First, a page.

6 Gross Things You Never Wanted To Know About Fast Food Restaurants
Peruse a few online forums for fast food restaurant workers, and you’ll quickly learn some shocking truths about the industry. Make no mistake: the goal of all fast food restaurants is to cut costs while increasing profits. But all that cheap food comes at a serious cost to the general public. If you’ve been known to hit up a fast food joint in a moment of weakness, here are six gross but true facts that may make you reconsider.
1. Microwaved “Food”
According to the commercials, everything served at restaurants is made fresh, but unfortunately that’s not always the case. Check out this picture from Reddit, posted by a diner who was served a side of vegetables, fresh from the microwave and still wrapped in their individual plastic wrap.
2. Additional (and Unecessary) Ingredients
One fast food worker from a well-known pizza chain told Reader’s Digest that they add additional sugar to kid’s meals so that the kids will like them more. They even added additional sugar to the dough used for children’s pizza.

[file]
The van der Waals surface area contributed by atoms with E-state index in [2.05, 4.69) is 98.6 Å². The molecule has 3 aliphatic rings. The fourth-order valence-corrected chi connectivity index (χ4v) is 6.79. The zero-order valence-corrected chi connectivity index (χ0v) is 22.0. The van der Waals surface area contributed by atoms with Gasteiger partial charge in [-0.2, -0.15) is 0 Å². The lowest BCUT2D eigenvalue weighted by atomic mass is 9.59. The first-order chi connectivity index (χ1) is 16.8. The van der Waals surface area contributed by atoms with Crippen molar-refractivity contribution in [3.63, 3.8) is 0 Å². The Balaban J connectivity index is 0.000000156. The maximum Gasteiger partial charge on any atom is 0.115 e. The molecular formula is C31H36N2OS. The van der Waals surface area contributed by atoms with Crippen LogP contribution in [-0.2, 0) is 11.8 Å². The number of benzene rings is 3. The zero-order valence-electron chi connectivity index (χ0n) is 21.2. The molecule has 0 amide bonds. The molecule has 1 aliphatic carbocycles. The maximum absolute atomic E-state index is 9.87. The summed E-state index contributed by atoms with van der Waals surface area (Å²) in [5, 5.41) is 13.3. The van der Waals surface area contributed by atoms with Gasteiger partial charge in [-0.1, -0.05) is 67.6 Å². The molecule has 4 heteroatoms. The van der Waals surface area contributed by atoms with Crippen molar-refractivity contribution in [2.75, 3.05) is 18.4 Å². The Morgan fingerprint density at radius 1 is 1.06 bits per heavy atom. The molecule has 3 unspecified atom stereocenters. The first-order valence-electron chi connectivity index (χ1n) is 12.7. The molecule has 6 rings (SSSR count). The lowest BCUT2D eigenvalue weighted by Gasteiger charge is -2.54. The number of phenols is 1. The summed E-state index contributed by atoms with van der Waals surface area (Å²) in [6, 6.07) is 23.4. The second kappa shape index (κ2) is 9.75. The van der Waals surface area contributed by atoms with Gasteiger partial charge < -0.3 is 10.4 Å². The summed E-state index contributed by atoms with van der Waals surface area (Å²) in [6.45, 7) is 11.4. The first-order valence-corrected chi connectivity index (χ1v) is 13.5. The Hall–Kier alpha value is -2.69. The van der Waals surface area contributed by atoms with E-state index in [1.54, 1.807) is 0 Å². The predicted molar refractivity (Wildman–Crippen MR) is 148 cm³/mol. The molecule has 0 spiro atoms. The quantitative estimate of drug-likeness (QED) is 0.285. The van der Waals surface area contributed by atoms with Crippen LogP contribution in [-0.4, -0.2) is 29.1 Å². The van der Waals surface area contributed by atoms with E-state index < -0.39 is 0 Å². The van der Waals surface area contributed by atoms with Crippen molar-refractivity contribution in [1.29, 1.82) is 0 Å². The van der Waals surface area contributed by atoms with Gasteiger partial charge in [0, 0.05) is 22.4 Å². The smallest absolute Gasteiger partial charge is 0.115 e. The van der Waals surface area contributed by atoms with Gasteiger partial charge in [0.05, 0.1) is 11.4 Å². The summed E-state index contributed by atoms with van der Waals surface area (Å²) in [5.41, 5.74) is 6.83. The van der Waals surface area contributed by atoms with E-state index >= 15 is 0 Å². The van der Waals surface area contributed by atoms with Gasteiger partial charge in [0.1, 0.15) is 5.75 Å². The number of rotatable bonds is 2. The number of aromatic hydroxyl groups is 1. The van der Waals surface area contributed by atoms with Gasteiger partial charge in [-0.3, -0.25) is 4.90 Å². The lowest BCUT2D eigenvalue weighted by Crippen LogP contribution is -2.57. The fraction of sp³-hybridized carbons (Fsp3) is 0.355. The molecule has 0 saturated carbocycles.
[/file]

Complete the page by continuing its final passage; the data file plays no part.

3. Reuse Uneaten Food
That bread basket may not have been filled fresh for you. “I think it’s an almost universally acknowledged fact of restaurant dining that bread and butter tends to circulate, shall we say, from table to table. If it doesn’t get eaten, it goes back the kitchen and then it comes back out again, and it goes to another table.” Debra Ginsberg, author of Waiting: The True Confessions of a Waitress told ABC News.
Steak, chicken, pork and milk stored in outdoor storage sheds? Sysco, one of the largest food distributors in the country, was recently challenged for its storing methods, prompting a statewide investigation by California Department of Public Health. If the restaurants serving your food don’t know how it was stored, how can you?
6. Spoiled Meats
While reducing food waste by dealing with misleading food expiration labels is one thing, serving way-expired foods in a fast food restaurant is quite another. Especially when it comes to ingredients like chicken, which if not stored correctly, can be a breeding ground for salmonella.